• On Amanda Chase‘s candidacy, Hall says “she has lit her hair on fire, and the Republican voters are just kinda getting tired of it…[they] have heard her stomp her feet and scream at the top of her lungs for far too long…she is the Amanda who cried nonsense…at some point, voters just kind of turn her off, and I think she’s at that point…she had a very weak Q1 finance report…she got banned on Facebook…and she doesn’t have the organization to actually get a convention together…she’s making everyone mad.” Hall concludes that she’ll probably be primaried in 2023, and adds, “I don’t think she makes it to the final ballot, and to be honest, I think her political career is kind of shot at this point.”
  • Ramadan says that Chase is “the epitome of what’s wrong with the Republican Party today, and the epitome of that xenophobic, white nationalist, populist segment of the American society that is unAmerican by definition…She doesn’t belong in any realm of politics…[or] of public office…What she doesn’t understand or even comprehend is that she is exactly the reason and the example of why women in America are not voting Republican, and why minorities in America are not voting Republican, and why suburbia is not voting Republican.” But, “sadly, she will probably be the top candidate on the first ballot, but… I don’t see how, in any formula, that she is the 2nd, 3rd or 4th choice for anybody but that xenophobic, racist, nationalist segment that will go there to vote for her and nobody else.”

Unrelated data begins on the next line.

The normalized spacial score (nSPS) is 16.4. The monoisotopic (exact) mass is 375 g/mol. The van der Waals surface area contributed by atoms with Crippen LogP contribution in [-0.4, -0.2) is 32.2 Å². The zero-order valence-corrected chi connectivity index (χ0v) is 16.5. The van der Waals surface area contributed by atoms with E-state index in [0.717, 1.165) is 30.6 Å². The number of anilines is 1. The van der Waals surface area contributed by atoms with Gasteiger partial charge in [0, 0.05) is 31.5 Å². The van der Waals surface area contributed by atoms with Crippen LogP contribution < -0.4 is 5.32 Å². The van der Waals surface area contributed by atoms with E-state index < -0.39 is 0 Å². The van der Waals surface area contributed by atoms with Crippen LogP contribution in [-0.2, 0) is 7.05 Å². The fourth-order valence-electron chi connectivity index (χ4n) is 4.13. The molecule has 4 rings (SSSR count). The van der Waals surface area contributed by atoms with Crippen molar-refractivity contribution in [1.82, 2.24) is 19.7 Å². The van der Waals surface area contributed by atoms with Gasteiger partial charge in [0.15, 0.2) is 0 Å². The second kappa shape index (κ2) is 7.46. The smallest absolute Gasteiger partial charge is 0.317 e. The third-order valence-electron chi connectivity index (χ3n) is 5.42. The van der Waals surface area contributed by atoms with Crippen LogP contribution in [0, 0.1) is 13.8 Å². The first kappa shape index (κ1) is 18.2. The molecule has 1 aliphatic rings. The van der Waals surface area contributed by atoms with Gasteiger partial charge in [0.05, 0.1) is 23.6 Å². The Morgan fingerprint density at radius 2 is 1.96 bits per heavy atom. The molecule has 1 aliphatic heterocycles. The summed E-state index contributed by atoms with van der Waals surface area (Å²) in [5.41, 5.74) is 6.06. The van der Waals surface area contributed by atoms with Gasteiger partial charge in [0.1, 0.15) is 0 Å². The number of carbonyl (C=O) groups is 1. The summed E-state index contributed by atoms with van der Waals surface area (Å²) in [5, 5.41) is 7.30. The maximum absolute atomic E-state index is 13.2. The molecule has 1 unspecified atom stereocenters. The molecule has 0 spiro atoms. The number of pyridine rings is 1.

Finally, on the “We Hate Politics” podcast, former Del. Ramadan says:

  • “My assumption is it’s Pete Snyder on the Republican side and it is Terry McAuliffe on the Democratic side.” According to Ramadan, Snyder has painted himself so much as a Trump guy to win the nomination, there’s no way he can walk away from that by November.
  • On Youngkin and Cox, Ramadan says he doesn’t think they have a chance of winning the VA GOP nomination, although “it’s a crapshoot,” an unassembled convention where nobody really knows what will happen.
  • Ramadan predicts the governor’s nomination may go 3, 4, 5 ballots and then Snyder will come out of it.
  • Ramadan doesn’t think Chase has any chance of winning the nomination.
  • Ramadan thinks that if Youngkin‘s the nominee, he might only lose in November by 7-8 points or so, but Ramadan doesn’t think Youngkin will win the nomination.
  • Ramadan thinks if Cox is the nominee, he’ll probably lose in November by 12 points.
  • Ramadan thinks if Snyder‘s the nominee, he would lose by 10 points or so in November.